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Felts is face of Gainesville government
Catiel Felts is the public information officer for the city of Gainesville. - photo by Tom Reed

Meet your government

Every Monday, The Times takes a look at someone who keeps local government running smoothly.

She does not vote on taxes. She likely will not show up if there is a problem with your sewer service. And she definitely will not be on the front end of the hose if your house is on fire.

But Catiel Felts is still one of the most visible components of Gainesville government.

Felts, the city’s public information officer, is a mainstay on the government channel TV18 with her two shows "Eye on Gainesville" and "Good Morning Gainesville."

A former journalist, Felts uses her background in broadcast news to reach her ultimate goal of helping people understand where their tax money goes.

"They’re paying into the city of Gainesville and I think it’s our job and our responsibility to tell them what they’re getting for their money," Felts said. "And I think, also, when we’re informed and educated, I think it makes you feel more of a part. You have a vested interest in what’s going on."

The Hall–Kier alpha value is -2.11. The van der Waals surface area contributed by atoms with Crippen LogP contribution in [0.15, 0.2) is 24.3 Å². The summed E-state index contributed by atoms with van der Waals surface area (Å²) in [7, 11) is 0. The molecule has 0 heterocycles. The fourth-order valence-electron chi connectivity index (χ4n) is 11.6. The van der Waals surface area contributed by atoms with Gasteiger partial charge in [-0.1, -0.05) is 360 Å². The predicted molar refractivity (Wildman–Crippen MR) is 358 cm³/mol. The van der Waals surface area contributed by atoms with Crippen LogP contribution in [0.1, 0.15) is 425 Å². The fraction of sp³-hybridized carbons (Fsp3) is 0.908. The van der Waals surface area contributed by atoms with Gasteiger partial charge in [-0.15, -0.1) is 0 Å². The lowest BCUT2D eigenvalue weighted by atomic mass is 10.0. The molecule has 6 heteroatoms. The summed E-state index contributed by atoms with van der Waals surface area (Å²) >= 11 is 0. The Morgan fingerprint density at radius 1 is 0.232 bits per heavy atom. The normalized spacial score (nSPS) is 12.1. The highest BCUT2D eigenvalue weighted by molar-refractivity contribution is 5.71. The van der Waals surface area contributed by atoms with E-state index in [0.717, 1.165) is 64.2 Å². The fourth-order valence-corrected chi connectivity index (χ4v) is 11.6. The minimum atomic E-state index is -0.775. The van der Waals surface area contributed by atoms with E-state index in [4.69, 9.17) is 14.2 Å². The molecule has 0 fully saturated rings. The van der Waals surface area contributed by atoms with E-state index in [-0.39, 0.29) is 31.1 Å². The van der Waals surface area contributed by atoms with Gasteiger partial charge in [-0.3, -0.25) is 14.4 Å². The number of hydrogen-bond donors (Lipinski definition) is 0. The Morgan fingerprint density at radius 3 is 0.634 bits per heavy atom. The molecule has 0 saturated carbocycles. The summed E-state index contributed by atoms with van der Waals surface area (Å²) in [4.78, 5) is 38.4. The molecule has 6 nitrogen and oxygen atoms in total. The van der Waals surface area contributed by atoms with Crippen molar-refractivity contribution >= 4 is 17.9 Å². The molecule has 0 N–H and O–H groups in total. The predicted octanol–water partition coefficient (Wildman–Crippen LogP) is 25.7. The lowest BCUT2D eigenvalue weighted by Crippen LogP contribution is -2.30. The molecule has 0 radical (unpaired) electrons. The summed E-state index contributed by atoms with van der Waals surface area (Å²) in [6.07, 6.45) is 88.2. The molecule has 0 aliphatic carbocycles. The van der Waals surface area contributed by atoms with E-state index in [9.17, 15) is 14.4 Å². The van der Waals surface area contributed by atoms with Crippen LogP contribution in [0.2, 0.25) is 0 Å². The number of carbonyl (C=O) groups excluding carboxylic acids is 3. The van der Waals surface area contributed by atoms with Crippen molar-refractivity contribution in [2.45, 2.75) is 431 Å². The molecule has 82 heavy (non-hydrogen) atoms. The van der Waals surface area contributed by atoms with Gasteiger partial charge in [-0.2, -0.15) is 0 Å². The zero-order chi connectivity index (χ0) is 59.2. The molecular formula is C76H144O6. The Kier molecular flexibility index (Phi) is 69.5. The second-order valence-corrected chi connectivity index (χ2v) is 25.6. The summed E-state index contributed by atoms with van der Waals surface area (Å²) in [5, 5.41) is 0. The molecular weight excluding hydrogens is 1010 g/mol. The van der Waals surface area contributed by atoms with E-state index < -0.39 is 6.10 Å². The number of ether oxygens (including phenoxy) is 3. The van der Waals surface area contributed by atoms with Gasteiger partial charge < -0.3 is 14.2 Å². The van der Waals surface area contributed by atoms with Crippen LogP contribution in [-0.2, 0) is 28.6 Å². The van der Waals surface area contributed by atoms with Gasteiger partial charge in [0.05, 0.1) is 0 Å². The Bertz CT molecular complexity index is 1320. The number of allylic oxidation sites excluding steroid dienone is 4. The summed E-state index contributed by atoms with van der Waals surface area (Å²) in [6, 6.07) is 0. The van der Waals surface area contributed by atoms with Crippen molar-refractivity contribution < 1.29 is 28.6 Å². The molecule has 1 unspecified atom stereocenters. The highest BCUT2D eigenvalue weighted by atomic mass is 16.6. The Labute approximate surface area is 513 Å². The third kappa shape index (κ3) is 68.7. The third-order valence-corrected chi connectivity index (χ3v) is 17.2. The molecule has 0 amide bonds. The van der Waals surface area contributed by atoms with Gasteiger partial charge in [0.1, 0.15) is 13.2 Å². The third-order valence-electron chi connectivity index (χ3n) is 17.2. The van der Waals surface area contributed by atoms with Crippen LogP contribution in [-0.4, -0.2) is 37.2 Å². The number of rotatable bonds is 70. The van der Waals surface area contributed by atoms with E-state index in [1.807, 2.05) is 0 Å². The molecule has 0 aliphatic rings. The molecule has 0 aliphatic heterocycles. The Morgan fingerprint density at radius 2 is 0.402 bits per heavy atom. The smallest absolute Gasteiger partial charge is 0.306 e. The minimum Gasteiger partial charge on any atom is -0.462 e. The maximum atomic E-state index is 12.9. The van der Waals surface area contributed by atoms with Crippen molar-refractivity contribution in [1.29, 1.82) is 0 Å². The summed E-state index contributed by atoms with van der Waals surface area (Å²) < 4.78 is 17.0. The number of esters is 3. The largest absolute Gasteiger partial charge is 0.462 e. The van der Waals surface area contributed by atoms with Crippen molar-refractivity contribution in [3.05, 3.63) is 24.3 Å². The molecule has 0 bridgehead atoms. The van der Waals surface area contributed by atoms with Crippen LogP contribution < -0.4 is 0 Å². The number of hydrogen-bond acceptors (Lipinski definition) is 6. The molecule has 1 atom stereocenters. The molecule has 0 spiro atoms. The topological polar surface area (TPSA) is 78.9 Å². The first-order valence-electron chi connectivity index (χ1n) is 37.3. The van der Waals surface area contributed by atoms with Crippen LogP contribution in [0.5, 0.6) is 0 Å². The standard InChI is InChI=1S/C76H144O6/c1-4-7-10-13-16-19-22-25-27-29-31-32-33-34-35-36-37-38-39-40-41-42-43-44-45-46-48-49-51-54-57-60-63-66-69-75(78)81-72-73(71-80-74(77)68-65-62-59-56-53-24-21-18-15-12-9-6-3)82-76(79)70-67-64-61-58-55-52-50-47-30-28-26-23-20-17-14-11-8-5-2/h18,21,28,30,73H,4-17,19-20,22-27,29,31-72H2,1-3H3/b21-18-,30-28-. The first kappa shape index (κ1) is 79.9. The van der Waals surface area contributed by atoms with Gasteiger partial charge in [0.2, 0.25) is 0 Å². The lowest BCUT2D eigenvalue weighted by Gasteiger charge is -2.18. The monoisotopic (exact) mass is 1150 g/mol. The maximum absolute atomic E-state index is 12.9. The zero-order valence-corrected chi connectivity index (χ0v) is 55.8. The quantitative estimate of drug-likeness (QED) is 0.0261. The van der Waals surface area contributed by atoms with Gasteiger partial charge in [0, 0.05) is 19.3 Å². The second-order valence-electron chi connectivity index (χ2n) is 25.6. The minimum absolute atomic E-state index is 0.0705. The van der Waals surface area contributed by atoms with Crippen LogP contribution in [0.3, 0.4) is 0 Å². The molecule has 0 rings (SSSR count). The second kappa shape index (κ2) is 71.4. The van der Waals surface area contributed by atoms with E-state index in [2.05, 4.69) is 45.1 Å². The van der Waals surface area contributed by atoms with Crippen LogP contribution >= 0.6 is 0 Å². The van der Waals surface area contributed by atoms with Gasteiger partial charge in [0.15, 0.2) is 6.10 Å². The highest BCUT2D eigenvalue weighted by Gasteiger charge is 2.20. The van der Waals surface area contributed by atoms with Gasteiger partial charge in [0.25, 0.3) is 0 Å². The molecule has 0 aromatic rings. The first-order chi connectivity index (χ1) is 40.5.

Felts’ favorite way to do that is through Citizens Government Academy. The annual class teaches residents about the inner workings of city government, and involves them in mock processes on the multitude of government functions from budget planning to rezonings. At the least, Citizens Government Academy familiarizes its pupils with the people who affect their daily lives.

"Now, if they have, you know, a comment or a compliment or an issue or concern ... they know who to contact in the city of Gainesville," Felts said.

Though the class came after a similar program in Decatur, Gainesville’s government academy has become a model for other cities in the state.

"We’ve done several presentations across the state ... just to share our information with other communities," Felts said.

A native of Wilkes County, Felts said she now calls Gainesville her home. She came to the city in 1989 to join the staff of WDUN where she reported the news "sitting at the right hand of Ken Stanford." And in 1996, when her daughter was 3-years-old, Felts, needing a change, joined the city staff.

"I thought I’d come here and work at the radio station a few years and then leave," Felts said. "I just love it. I really, I really do."

And now that her daughter is a junior in high school, Gainesville is where Felts said she will stay — at least until her retirement.

"My daughter was born here and then she started school here and then it became her home..." Felts said. "I grew up in the same community my entire life, and I think there’s a lot of value in that."

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